wackybrit writes: "The concept of the virtual machine is one of the most important concepts in computer science today. Emulators use virtual machines, operating systems use virtual machines (Microsoft's .NET), and programming languages use virtual machines (Perl, Java)". Read on for his review of Virtual Machine Design and Implementation in C/C++, an attempt to examine and explain virtual machines and the concepts which allow them to exist.
Virtual machines are, in effect, a software model of a whole system architecture and processor. They take in bytecode (formed of opcodes, operands, and other data) and execute it, much in the same way a real system executes code. Running these operations in software, however, gives you more security, and total control over how the system works.
Virtual machines are popular for a number of reasons. The first is that they give programmers a third compiler option. You don't have to either go the dynamic interpreted route or the static compiled route, you can compile for a virtual machine instead. Another is that virtual machines aid portability. If you compile your code for a virtual machine, you can run that binary on any system to which the virtual machine has been ported.
Few books have been written on virtual machines, with only a few Java Virtual Machine titles available. Virtual Machine Design and Implementation by Bill Blunden is therefore a landmark book for anyone with an interest in virtual machines, or even system and processor architecture as a whole.
What's to Like?
Blunden makes sure to cover every topic related to virtual machines in extreme depth. The beauty of this is that you're not left in the dark, but that experts can simply skip sections. The book is well divided up, and off topic rants or notes are clearly marked with dividers. This is an easy book to read, even though it runs to some 650 pages.
To lead the reader through the entire production of a virtual machine, Blunden showcases the development of his own 'HEC' virtual machine (HEC being one of the fictional companies in 'CPU Wars'). Initially he starts slowly, and introduces the reader to how CPUs work, how memory works, how paging works, and how almost any other system process you can imagine works. Nothing is missed out. Multitasking, threads, processes, porting.. he covers it all. This is excellent for those new to some of these topics, and makes this an advanced book that's actually quite readable by someone with a modicum of computer science experience.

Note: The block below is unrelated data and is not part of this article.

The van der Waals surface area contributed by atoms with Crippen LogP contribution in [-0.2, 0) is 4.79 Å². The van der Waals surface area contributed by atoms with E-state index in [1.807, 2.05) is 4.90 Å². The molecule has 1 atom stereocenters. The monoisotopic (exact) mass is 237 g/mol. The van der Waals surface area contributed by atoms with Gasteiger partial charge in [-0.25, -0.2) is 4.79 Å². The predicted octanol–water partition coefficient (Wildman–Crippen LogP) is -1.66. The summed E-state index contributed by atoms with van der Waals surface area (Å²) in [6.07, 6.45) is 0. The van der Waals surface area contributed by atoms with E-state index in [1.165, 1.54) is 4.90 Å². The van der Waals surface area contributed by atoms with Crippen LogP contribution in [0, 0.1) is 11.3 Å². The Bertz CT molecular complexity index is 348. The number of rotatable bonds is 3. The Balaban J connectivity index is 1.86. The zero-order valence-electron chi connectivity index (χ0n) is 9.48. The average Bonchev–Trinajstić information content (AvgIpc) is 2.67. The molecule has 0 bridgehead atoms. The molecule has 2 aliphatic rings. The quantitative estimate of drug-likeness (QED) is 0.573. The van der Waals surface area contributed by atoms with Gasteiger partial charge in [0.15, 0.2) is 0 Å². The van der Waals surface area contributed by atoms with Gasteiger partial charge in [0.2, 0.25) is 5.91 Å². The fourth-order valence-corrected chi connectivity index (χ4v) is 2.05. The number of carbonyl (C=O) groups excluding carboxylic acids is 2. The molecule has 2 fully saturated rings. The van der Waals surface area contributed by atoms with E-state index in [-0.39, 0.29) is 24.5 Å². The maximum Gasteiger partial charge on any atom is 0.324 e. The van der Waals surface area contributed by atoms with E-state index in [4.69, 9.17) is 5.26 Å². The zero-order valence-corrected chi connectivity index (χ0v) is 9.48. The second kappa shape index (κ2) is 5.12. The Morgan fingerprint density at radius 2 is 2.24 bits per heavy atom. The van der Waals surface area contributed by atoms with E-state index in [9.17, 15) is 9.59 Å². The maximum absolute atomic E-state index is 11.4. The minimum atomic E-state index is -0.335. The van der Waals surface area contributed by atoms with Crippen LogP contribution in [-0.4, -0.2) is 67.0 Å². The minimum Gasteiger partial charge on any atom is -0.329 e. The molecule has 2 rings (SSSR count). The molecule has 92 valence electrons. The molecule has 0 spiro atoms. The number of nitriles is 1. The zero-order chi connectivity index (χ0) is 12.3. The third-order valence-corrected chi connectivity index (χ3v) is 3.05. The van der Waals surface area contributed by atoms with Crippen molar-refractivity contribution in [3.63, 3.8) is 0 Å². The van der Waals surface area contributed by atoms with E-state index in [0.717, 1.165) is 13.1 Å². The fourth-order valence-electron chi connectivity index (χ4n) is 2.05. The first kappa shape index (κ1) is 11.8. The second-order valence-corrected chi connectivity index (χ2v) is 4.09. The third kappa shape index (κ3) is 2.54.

After laying down the foundations for the design of the virtual machine, the actual development starts in Chapter 3. All of the code in this book is in C or C++, and nearly all of the code is talks about is actually printed on the right pages in the book. No more flipping between code on your computer and the book, it's all just where it should be!
Further on in the book, a number of extremely advanced concepts are introduced, but even these need not be out of the reach of an intermediate programmer. Blunden presents the most vivid insight into how assemblers and debuggers are created, and the book is worth it for this information alone.
Another important thing about this book is that it looks at creating a register based virtual machine. Stack based virtual machines are covered, but the author makes a compelling argument for using registers. This makes a refreshing change from the Java Virtual Machine books that ram stack based theory down your throat. It's also useful if you're interested in the Perl 6 'Parrot' project, which is also an in-development register based virtual machine, and bound to become rather important over the next few years.
What's to Consider?
Virtual machines aren't for everyone. If you're a high level programmer working with database apps, this isn't really for you. This book is primarily for system engineers, low level programmers, and hobbyists with an interest in compilation, assembler, and virtual machine theory.
This is not a book for beginners. You need to have a reasonable knowledge of C to understand the plentiful examples and source code in the book. C++ is also useful, although OOP is clearly explained, so even a standard C programmer could follow it. That said, this is an excellent book for intermediate programmers or computer science students, as a number of advanced topics (garbage collection, memory management, assembler construction, paging, token parsing) are dealt with in a very easy to understand way.
Released in March 2002, this book is extremely up to date. This is good news, as virtual machines are clearly going to take up a good part of future compiler and operating system technology, and this makes it important to learn about their construction and operation now. These technologies are already in the marketplace; Microsoft's .NET, and JVM, for example. Perl 6's 'Parrot' is also going to become a big player, with languages like Ruby, Python, and Scheme being able to run on it in the future.
Whether you want to learn about system architecture, assembler construction, or just have a reasonably fun programming-related read, this book is great.Table of Contents
- History and Goals
- Basic Execution Environment
- Virtual Machine Implementation
- The HEC Debugger
- Assembler Implementation
- Virtual Machine Interrupts
- HEC Assembly Language
- Advanced Topics
You can purchase Virtual Machine Design and Implementation in C/C++ from bn.com. Slashdot welcomes readers' book reviews -- to submit yours, read the book review guidelines, then visit the submission page.